Day 1 | Day 2 The New Universe Music Festival Raleigh, North Carolina November 20-21, 2010
With so many jazz festivals taking place around the worldand new ones emerging each and every yearjust as it's become increasingly challenging, in this world of DIY recordings, for artists to filter through and be heard, how does a new festival find its way into the public eye, to reach fans whose entertainment dollars are being stretched more than ever before?
In the case of Abstract Logix and The New Music Universe Festival, the answer is simple. Beginning as an online music store a decade ago, Abstract Logix has, over the past half decade, emerged as one of the world's biggest advocates for fusion of the broadest possible definition. Starting relatively small, the size of its roster, and corresponding releases, has grown to include fusion giants like guitarist John McLaughlin
. 2010 has been the label's biggest year yet, with a slew of powerful and, in many cases groundbreaking new releases.
In the same way that Abstract Logix's growth as a label has, in retrospect, been nothing but inevitablethanks to the dedication of the label's owner, Souvik Dutta, his wife, Shweta, and store administrator John Angelothe creation of The New Universe Music Festival was, ultimately, equally inevitable. Its first year brings together many of the artists on its roster, for a two-day event in the label's hometown of Raleigh, North Carolina, and for fans of hard-edged, kick-ass fusion that crosses, and ultimately dissolves, boundaries stylistic, cultural and otherwise, it simply doesn't get any better than this. With a line-up that includes Machacek and his trio (bassist Neal Fountain and drummer Jeff Sipe); Barot's group, featuring the young and stunning electric violinist Bala Bhaskar; Human Element, a new super group with Kinsey, Garrison, percussionist Arto Tuncboyaciyan, and Barot, subbing for the absent Gary Novak; the Jimmy Herring Band; Krantz's trio; The Lenny White Band with Herring as a guest; and John McLaughlin and The 4th Dimension, there's more than enough muscle to satisfy fans of high octane, high energy electric jazz. And with a grand finale all-star jam, as a tribute to McLaughlin, there will be a once in a lifetime opportunity to see even more cross-pollination than already happens amongst a roster of musicians that, hanging with them during the soundcheck for the first day, feels more like a family than the broad collection of players it represents.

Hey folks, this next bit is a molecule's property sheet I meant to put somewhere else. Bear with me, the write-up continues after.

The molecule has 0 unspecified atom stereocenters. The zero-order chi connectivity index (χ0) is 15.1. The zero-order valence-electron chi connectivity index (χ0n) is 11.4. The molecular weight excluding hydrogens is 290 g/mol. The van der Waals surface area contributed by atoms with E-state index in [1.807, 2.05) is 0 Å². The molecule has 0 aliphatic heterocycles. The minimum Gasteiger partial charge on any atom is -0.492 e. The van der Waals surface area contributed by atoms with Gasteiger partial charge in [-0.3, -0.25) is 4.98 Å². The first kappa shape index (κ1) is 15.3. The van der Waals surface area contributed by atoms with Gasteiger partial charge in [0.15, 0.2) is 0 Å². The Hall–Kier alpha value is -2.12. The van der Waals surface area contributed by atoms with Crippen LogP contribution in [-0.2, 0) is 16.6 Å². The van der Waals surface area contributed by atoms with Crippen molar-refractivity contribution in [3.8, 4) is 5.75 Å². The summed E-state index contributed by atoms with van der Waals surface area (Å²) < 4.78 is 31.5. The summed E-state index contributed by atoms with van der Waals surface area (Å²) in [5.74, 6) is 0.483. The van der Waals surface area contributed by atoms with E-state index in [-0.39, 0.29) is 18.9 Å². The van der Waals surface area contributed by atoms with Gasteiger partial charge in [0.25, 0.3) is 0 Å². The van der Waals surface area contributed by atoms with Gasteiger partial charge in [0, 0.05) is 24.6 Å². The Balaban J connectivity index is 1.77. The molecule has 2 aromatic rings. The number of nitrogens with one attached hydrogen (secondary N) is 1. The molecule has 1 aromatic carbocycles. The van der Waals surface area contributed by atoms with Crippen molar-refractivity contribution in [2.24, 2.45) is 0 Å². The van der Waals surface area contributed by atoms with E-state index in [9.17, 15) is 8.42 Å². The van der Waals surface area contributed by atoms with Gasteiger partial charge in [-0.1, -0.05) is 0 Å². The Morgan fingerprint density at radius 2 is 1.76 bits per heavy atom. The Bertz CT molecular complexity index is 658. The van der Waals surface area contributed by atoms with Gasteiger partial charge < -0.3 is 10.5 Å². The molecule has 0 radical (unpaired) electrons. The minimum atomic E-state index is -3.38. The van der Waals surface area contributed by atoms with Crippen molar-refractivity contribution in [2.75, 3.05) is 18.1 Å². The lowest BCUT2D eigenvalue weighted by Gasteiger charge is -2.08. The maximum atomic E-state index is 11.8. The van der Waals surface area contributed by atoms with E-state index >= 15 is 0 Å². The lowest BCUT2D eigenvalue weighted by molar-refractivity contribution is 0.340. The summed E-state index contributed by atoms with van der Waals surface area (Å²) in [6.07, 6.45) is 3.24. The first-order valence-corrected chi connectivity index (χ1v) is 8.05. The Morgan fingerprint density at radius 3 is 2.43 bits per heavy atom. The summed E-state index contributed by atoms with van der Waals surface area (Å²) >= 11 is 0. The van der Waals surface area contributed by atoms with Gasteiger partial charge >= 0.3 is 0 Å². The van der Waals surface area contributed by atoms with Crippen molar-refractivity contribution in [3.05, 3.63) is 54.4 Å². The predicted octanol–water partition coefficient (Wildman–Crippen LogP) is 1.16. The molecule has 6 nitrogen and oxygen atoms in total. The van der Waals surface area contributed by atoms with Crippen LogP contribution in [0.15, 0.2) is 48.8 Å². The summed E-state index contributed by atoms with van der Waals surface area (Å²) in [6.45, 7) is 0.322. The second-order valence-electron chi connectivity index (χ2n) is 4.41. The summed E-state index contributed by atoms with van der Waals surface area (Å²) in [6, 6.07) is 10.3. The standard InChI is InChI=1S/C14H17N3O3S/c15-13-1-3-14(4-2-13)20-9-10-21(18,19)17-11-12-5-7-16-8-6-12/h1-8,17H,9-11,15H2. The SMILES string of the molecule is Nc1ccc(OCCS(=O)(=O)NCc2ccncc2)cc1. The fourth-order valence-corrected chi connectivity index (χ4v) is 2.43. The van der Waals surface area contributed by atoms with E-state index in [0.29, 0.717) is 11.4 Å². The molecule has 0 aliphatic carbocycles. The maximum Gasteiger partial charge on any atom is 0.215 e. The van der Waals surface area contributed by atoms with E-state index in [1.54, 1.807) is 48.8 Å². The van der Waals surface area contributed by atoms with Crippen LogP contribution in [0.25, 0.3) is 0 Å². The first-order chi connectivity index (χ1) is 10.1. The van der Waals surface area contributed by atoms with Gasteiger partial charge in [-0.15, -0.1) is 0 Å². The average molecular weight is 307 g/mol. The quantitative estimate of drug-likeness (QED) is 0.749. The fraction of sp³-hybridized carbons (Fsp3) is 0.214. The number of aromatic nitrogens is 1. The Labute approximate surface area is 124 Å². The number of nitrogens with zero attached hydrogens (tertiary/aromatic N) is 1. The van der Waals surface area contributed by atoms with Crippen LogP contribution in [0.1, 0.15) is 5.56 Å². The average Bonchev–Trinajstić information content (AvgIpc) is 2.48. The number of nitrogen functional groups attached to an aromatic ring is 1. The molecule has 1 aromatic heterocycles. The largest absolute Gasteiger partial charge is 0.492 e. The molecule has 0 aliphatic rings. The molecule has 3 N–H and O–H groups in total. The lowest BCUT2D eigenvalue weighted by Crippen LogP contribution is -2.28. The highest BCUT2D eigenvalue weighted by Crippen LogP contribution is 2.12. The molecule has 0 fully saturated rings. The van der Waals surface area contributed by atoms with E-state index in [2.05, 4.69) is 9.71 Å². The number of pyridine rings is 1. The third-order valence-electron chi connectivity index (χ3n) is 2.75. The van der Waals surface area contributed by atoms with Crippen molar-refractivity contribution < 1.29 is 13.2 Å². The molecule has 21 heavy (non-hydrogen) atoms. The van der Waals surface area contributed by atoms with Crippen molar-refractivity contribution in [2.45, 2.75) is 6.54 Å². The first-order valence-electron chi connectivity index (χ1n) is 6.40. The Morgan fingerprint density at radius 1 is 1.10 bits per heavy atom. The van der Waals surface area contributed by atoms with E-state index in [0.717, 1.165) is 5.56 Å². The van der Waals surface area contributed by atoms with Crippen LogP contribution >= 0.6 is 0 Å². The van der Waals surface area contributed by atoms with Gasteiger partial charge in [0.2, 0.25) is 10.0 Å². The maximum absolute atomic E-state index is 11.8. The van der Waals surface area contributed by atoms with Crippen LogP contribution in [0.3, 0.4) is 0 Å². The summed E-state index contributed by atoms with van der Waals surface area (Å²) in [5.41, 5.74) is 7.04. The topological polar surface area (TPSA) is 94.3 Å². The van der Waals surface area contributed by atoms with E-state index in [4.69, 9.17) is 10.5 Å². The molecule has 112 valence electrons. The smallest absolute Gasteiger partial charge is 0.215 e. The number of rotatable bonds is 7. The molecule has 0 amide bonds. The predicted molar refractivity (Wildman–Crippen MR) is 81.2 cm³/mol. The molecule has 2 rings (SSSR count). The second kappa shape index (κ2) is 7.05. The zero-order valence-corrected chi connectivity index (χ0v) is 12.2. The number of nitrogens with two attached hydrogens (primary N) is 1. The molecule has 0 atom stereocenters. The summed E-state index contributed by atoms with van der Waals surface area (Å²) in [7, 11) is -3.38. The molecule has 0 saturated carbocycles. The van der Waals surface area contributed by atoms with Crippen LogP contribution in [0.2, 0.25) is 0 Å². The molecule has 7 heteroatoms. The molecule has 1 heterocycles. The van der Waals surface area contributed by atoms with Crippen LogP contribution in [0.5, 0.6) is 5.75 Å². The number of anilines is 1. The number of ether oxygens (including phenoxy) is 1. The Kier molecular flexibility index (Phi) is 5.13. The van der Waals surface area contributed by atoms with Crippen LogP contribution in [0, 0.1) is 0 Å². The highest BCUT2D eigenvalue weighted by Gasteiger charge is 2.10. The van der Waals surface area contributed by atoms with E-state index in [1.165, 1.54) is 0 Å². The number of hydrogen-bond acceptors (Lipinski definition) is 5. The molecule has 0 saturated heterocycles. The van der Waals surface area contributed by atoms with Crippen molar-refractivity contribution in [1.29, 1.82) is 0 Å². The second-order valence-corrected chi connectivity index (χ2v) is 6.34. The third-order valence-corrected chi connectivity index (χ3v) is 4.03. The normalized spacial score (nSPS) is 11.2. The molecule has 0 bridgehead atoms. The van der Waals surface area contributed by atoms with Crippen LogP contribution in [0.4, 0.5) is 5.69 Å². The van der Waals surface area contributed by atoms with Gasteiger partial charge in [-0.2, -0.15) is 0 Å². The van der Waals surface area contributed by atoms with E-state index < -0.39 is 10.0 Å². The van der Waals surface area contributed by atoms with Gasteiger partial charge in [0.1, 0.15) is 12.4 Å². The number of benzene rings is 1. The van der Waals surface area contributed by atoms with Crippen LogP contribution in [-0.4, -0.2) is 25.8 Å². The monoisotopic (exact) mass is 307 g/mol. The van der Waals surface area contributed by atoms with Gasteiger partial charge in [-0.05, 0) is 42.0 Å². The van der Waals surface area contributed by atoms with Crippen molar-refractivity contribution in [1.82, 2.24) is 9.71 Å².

As Herring put it backstage, before the first evening at the Lincoln Theatre, this is "Real music played by real people," and the hundreds of eager fans that collected in the largely standing-room venue, were more than pumped as they entered the hall, where they were first met by a listening party that brought Krantz and Barot together onstage, to talk about their respective records, Krantz Carlock Lefebvre (Abstract Logix, 2009) and Bada Boom (Abstract Logix, 2010). Barot spoke of the circumstances surrounding the recording of Bada Boom, and how some of the songs were constructed; Krantz spoke less, but with a dry sense of humor as, following Barot's discussion of using a gospel choir at the end of one of his tracks, the guitarist introduced one of his own, simply: "I suppose it should be said that you're not going to hear a gospel choir on this track."
The half-hour listening party was an unusual but engaging way to prime the audience for the music to come, putting them in the mood so that when the first act hit the stage, they were beyond ready: they were pumped, vocal and clearly energized.
Since the release of [sic] (Abstract Logix, 2006), Austrian-born but now Los Angeles-based Alex Machacek has proven himself a multiple-threat. A stunningly virtuosic guitarist, emerging from the shadows of Allan Holdsworth
by taking many of the iconic guitarist's signatures and expanding on them to gradually create his own distinct voice, Machacek is also a complex composer capable of incredible detail in longer form. [sic] featured compositions that were built around drum solos from ex-Frank Zappa